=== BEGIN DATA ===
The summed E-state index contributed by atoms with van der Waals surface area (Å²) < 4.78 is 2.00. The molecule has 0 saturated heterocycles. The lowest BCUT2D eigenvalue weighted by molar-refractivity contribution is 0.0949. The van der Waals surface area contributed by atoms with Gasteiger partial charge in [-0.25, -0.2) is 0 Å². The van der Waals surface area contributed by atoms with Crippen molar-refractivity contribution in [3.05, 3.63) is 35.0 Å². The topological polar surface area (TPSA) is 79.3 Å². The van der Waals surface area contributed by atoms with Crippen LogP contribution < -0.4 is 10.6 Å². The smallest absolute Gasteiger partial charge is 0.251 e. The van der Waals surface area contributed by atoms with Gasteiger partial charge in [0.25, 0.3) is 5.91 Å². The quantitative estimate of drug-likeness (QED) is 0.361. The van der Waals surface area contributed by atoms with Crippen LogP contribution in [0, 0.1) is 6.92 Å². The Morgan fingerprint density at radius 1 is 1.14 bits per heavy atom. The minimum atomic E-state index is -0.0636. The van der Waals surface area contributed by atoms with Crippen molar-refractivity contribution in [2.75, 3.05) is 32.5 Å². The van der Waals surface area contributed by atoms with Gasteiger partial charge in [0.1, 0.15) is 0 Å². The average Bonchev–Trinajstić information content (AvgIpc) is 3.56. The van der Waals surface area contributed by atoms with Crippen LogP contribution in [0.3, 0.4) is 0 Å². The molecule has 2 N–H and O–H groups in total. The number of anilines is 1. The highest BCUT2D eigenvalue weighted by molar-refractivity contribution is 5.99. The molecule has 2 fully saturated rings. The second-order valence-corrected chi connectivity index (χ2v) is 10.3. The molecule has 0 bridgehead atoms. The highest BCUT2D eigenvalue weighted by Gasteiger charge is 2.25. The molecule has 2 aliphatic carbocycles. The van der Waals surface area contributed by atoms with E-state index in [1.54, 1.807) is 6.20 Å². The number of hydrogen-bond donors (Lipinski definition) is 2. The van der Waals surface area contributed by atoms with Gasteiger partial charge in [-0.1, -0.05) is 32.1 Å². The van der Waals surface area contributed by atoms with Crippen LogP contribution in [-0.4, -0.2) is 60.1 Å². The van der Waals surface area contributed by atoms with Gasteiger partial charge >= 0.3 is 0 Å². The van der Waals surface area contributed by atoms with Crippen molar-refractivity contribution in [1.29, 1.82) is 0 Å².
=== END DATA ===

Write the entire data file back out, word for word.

The summed E-state index contributed by atoms with van der Waals surface area (Å²) < 4.78 is 2.00. The molecule has 0 saturated heterocycles. The lowest BCUT2D eigenvalue weighted by molar-refractivity contribution is 0.0949. The van der Waals surface area contributed by atoms with Gasteiger partial charge in [-0.25, -0.2) is 0 Å². The van der Waals surface area contributed by atoms with Crippen molar-refractivity contribution in [3.05, 3.63) is 35.0 Å². The topological polar surface area (TPSA) is 79.3 Å². The van der Waals surface area contributed by atoms with Crippen LogP contribution < -0.4 is 10.6 Å². The smallest absolute Gasteiger partial charge is 0.251 e. The van der Waals surface area contributed by atoms with Gasteiger partial charge in [0.25, 0.3) is 5.91 Å². The quantitative estimate of drug-likeness (QED) is 0.361. The van der Waals surface area contributed by atoms with Crippen LogP contribution in [0, 0.1) is 6.92 Å². The Morgan fingerprint density at radius 1 is 1.14 bits per heavy atom. The minimum atomic E-state index is -0.0636. The van der Waals surface area contributed by atoms with Crippen molar-refractivity contribution in [2.75, 3.05) is 32.5 Å². The van der Waals surface area contributed by atoms with Gasteiger partial charge in [0.1, 0.15) is 0 Å². The average Bonchev–Trinajstić information content (AvgIpc) is 3.56. The van der Waals surface area contributed by atoms with Crippen LogP contribution in [0.3, 0.4) is 0 Å². The molecule has 2 N–H and O–H groups in total. The number of anilines is 1. The highest BCUT2D eigenvalue weighted by molar-refractivity contribution is 5.99. The molecule has 2 fully saturated rings. The second-order valence-corrected chi connectivity index (χ2v) is 10.3. The molecule has 0 bridgehead atoms. The highest BCUT2D eigenvalue weighted by Gasteiger charge is 2.25. The molecule has 2 aliphatic carbocycles. The van der Waals surface area contributed by atoms with E-state index in [1.54, 1.807) is 6.20 Å². The number of hydrogen-bond donors (Lipinski definition) is 2. The van der Waals surface area contributed by atoms with Gasteiger partial charge in [-0.1, -0.05) is 32.1 Å². The van der Waals surface area contributed by atoms with Crippen LogP contribution in [-0.4, -0.2) is 60.1 Å². The van der Waals surface area contributed by atoms with Gasteiger partial charge >= 0.3 is 0 Å². The van der Waals surface area contributed by atoms with Crippen molar-refractivity contribution in [1.29, 1.82) is 0 Å².